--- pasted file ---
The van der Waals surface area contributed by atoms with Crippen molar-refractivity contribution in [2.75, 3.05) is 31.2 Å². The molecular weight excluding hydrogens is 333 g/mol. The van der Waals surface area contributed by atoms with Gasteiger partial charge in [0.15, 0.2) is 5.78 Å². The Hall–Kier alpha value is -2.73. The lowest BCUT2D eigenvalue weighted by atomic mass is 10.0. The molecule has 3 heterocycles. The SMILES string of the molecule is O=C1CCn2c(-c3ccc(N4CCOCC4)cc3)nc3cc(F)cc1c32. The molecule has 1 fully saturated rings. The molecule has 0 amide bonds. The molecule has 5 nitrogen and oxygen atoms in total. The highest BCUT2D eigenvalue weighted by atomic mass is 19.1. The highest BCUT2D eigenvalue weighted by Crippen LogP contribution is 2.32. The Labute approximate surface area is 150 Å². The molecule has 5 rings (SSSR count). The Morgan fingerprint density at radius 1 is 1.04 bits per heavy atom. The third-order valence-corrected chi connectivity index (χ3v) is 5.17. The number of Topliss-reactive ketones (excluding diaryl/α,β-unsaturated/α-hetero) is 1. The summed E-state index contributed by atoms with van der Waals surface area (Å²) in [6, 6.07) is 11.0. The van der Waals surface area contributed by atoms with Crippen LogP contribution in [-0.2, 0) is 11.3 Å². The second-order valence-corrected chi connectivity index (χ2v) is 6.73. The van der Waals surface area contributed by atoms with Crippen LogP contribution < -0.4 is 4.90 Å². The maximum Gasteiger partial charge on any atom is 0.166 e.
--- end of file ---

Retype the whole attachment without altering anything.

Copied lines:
The van der Waals surface area contributed by atoms with Crippen molar-refractivity contribution in [2.75, 3.05) is 31.2 Å². The molecular weight excluding hydrogens is 333 g/mol. The van der Waals surface area contributed by atoms with Gasteiger partial charge in [0.15, 0.2) is 5.78 Å². The Hall–Kier alpha value is -2.73. The lowest BCUT2D eigenvalue weighted by atomic mass is 10.0. The molecule has 3 heterocycles. The SMILES string of the molecule is O=C1CCn2c(-c3ccc(N4CCOCC4)cc3)nc3cc(F)cc1c32. The molecule has 1 fully saturated rings. The molecule has 0 amide bonds. The molecule has 5 nitrogen and oxygen atoms in total. The highest BCUT2D eigenvalue weighted by atomic mass is 19.1. The highest BCUT2D eigenvalue weighted by Crippen LogP contribution is 2.32. The Labute approximate surface area is 150 Å². The molecule has 5 rings (SSSR count). The Morgan fingerprint density at radius 1 is 1.04 bits per heavy atom. The third-order valence-corrected chi connectivity index (χ3v) is 5.17. The number of Topliss-reactive ketones (excluding diaryl/α,β-unsaturated/α-hetero) is 1. The summed E-state index contributed by atoms with van der Waals surface area (Å²) in [6, 6.07) is 11.0. The van der Waals surface area contributed by atoms with Crippen LogP contribution in [-0.2, 0) is 11.3 Å². The second-order valence-corrected chi connectivity index (χ2v) is 6.73. The van der Waals surface area contributed by atoms with Crippen LogP contribution < -0.4 is 4.90 Å². The maximum Gasteiger partial charge on any atom is 0.166 e.